Diving for pearls

Ocean and sky

Ocean and sky (Photo credit: FnJBnN)

I finished re-reading Gretchen Ruben’s The Happiness Project book last week: it one-part irks me. I think this part is the atmosphere of striving and self-perfection, which seems counter to my idea of what happiness should be, organic and from within—’happiness is you’ (Holden), happiness is the high seas, calm or stormy, ‘but the depth is still there, unchanged’ (Ricard). If striving for your happiness is self-indulgent, Gretchen counters this by saying that your own happiness is important because it influences the happiness level of others.

The thing I like about the Happiness Project is the message of action and conscious living, rather than passivity and the the days passing by. As my house mate said into my ear the last day I saw him before he returned overseas, Just try.

The book is spirituality-lite, but still, I’ve come back to it. Gretchen finds that being happy isn’t necessarily easy: it takes some energy and drive to ‘do’ the things that will make her happy. But she ‘resolves’ to do things every day. And then she realises that ‘the the bluebird was singing outside my kitchen window’ all along, which is what she knew all along. She’s happier, and she was happy before, but now she knows it.

On the windowsill of the cafe are three pots of lavender flowers just quivering in the breeze.

For my twenty seventh year I have some goals: Mindfulness / writing / health and energy / nature and environment / social / connection / have less + the simple things.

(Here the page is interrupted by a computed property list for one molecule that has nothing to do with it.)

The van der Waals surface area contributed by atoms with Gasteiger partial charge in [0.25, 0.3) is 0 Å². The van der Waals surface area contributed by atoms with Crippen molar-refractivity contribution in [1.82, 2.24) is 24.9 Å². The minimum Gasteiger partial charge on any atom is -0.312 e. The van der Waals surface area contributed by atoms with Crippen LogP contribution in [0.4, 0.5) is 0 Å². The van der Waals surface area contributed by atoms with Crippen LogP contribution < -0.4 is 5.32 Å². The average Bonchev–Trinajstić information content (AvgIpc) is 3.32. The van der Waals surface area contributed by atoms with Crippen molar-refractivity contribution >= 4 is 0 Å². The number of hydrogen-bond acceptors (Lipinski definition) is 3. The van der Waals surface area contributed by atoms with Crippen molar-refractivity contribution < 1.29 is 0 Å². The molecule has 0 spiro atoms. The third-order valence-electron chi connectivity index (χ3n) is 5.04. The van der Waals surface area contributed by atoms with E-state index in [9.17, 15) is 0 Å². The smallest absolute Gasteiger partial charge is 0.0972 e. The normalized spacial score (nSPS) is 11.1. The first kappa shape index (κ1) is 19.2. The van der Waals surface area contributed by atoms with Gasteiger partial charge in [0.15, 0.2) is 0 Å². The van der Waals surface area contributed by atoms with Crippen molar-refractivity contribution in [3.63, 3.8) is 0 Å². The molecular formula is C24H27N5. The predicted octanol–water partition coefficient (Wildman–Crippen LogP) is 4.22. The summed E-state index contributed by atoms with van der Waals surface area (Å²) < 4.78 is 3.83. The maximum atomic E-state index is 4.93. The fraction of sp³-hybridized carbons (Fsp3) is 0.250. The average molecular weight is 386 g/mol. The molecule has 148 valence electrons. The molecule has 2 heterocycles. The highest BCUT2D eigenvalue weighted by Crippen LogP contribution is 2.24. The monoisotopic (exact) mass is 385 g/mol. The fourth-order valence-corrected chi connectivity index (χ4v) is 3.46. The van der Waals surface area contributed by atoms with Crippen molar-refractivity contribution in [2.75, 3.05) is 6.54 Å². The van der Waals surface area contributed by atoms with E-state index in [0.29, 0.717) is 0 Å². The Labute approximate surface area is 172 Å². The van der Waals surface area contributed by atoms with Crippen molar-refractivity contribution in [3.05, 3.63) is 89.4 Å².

On this day I am at an impasse. I don’t know what I’m doing with myself.

Last week: a few days of desperate housewife, I started to walk in the morning and sew. We went to yoga and the teacher had us doing handstands against the wall. We went to the birthday drinks of my friend’s work colleague. We went to T— and then D.F to collect our race packs, and then to run. I ran or jogged the whole 10km, which is incredible considering I had trouble jogging 1.2km three months ago.

I spoke to my parents on Skype and they said our dog hadn’t settled well the last few nights. They called a vet, who came with his wife. He gave my dog an overdose of anesthetic while my Dad held her, and she died straight away. When we lived near the beach she used to race over the sea grass flats.

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